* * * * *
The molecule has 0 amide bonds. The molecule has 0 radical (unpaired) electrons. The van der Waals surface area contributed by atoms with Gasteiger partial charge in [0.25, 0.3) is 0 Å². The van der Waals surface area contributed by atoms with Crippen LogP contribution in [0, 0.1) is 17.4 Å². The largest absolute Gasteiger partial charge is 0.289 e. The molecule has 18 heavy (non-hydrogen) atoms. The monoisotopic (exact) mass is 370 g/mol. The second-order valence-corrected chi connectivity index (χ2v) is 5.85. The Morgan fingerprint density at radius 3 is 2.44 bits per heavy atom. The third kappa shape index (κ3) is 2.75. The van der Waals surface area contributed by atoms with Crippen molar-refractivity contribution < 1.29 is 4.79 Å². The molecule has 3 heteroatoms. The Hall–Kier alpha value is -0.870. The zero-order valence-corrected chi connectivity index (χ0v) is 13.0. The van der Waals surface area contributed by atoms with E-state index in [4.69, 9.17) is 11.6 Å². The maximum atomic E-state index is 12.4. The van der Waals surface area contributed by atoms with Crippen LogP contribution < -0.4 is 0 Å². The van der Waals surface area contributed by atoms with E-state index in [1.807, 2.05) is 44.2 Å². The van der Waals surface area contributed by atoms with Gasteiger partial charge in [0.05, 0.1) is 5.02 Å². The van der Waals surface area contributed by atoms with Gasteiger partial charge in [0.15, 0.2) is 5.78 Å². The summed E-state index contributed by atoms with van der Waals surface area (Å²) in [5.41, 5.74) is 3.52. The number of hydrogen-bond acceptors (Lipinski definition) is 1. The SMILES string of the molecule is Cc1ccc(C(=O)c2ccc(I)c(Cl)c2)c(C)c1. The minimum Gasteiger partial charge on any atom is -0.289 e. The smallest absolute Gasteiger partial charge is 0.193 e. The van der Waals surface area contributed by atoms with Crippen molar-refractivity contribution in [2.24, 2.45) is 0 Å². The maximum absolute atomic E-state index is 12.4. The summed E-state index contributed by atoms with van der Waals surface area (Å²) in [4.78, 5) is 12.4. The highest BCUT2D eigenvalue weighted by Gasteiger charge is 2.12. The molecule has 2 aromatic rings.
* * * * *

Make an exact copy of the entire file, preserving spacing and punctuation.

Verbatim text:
The molecule has 0 amide bonds. The molecule has 0 radical (unpaired) electrons. The van der Waals surface area contributed by atoms with Gasteiger partial charge in [0.25, 0.3) is 0 Å². The van der Waals surface area contributed by atoms with Crippen LogP contribution in [0, 0.1) is 17.4 Å². The largest absolute Gasteiger partial charge is 0.289 e. The molecule has 18 heavy (non-hydrogen) atoms. The monoisotopic (exact) mass is 370 g/mol. The second-order valence-corrected chi connectivity index (χ2v) is 5.85. The Morgan fingerprint density at radius 3 is 2.44 bits per heavy atom. The third kappa shape index (κ3) is 2.75. The van der Waals surface area contributed by atoms with Crippen molar-refractivity contribution < 1.29 is 4.79 Å². The molecule has 3 heteroatoms. The Hall–Kier alpha value is -0.870. The zero-order valence-corrected chi connectivity index (χ0v) is 13.0. The van der Waals surface area contributed by atoms with E-state index in [4.69, 9.17) is 11.6 Å². The maximum atomic E-state index is 12.4. The van der Waals surface area contributed by atoms with Crippen LogP contribution < -0.4 is 0 Å². The van der Waals surface area contributed by atoms with E-state index in [1.807, 2.05) is 44.2 Å². The van der Waals surface area contributed by atoms with Gasteiger partial charge in [0.05, 0.1) is 5.02 Å². The van der Waals surface area contributed by atoms with Gasteiger partial charge in [0.15, 0.2) is 5.78 Å². The summed E-state index contributed by atoms with van der Waals surface area (Å²) in [5.41, 5.74) is 3.52. The number of hydrogen-bond acceptors (Lipinski definition) is 1. The SMILES string of the molecule is Cc1ccc(C(=O)c2ccc(I)c(Cl)c2)c(C)c1. The minimum Gasteiger partial charge on any atom is -0.289 e. The smallest absolute Gasteiger partial charge is 0.193 e. The van der Waals surface area contributed by atoms with Crippen molar-refractivity contribution in [2.24, 2.45) is 0 Å². The maximum absolute atomic E-state index is 12.4. The summed E-state index contributed by atoms with van der Waals surface area (Å²) in [4.78, 5) is 12.4. The highest BCUT2D eigenvalue weighted by Gasteiger charge is 2.12. The molecule has 2 aromatic rings.